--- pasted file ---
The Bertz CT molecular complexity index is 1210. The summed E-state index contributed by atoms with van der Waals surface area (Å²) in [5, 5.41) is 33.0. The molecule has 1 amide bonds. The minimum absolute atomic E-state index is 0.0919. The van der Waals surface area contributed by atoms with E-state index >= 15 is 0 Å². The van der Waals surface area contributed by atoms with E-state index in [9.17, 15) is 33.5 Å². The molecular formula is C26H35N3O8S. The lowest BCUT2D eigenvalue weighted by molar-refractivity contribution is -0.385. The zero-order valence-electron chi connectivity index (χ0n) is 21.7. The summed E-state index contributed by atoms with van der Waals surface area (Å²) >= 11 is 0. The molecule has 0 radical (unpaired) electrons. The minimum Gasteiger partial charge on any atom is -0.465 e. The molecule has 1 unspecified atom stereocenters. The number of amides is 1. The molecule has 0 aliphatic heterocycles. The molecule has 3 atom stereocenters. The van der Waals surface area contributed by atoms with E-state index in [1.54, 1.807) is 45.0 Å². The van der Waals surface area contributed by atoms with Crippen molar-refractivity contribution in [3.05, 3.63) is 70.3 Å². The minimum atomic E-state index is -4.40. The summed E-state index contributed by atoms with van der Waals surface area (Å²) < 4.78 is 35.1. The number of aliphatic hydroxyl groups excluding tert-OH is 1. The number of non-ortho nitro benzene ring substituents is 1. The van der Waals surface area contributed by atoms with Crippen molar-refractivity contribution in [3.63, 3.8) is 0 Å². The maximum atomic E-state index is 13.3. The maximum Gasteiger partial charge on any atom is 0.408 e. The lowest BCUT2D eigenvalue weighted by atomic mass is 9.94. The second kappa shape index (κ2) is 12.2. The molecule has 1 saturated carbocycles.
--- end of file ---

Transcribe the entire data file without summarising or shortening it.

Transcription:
The Bertz CT molecular complexity index is 1210. The summed E-state index contributed by atoms with van der Waals surface area (Å²) in [5, 5.41) is 33.0. The molecule has 1 amide bonds. The minimum absolute atomic E-state index is 0.0919. The van der Waals surface area contributed by atoms with E-state index >= 15 is 0 Å². The van der Waals surface area contributed by atoms with E-state index in [9.17, 15) is 33.5 Å². The molecular formula is C26H35N3O8S. The lowest BCUT2D eigenvalue weighted by molar-refractivity contribution is -0.385. The zero-order valence-electron chi connectivity index (χ0n) is 21.7. The summed E-state index contributed by atoms with van der Waals surface area (Å²) >= 11 is 0. The molecule has 0 radical (unpaired) electrons. The minimum Gasteiger partial charge on any atom is -0.465 e. The molecule has 1 unspecified atom stereocenters. The number of amides is 1. The molecule has 0 aliphatic heterocycles. The molecule has 3 atom stereocenters. The van der Waals surface area contributed by atoms with E-state index in [1.54, 1.807) is 45.0 Å². The van der Waals surface area contributed by atoms with Crippen molar-refractivity contribution in [3.05, 3.63) is 70.3 Å². The minimum atomic E-state index is -4.40. The summed E-state index contributed by atoms with van der Waals surface area (Å²) < 4.78 is 35.1. The number of aliphatic hydroxyl groups excluding tert-OH is 1. The number of non-ortho nitro benzene ring substituents is 1. The van der Waals surface area contributed by atoms with Crippen molar-refractivity contribution in [3.63, 3.8) is 0 Å². The maximum atomic E-state index is 13.3. The maximum Gasteiger partial charge on any atom is 0.408 e. The lowest BCUT2D eigenvalue weighted by atomic mass is 9.94. The second kappa shape index (κ2) is 12.2. The molecule has 1 saturated carbocycles.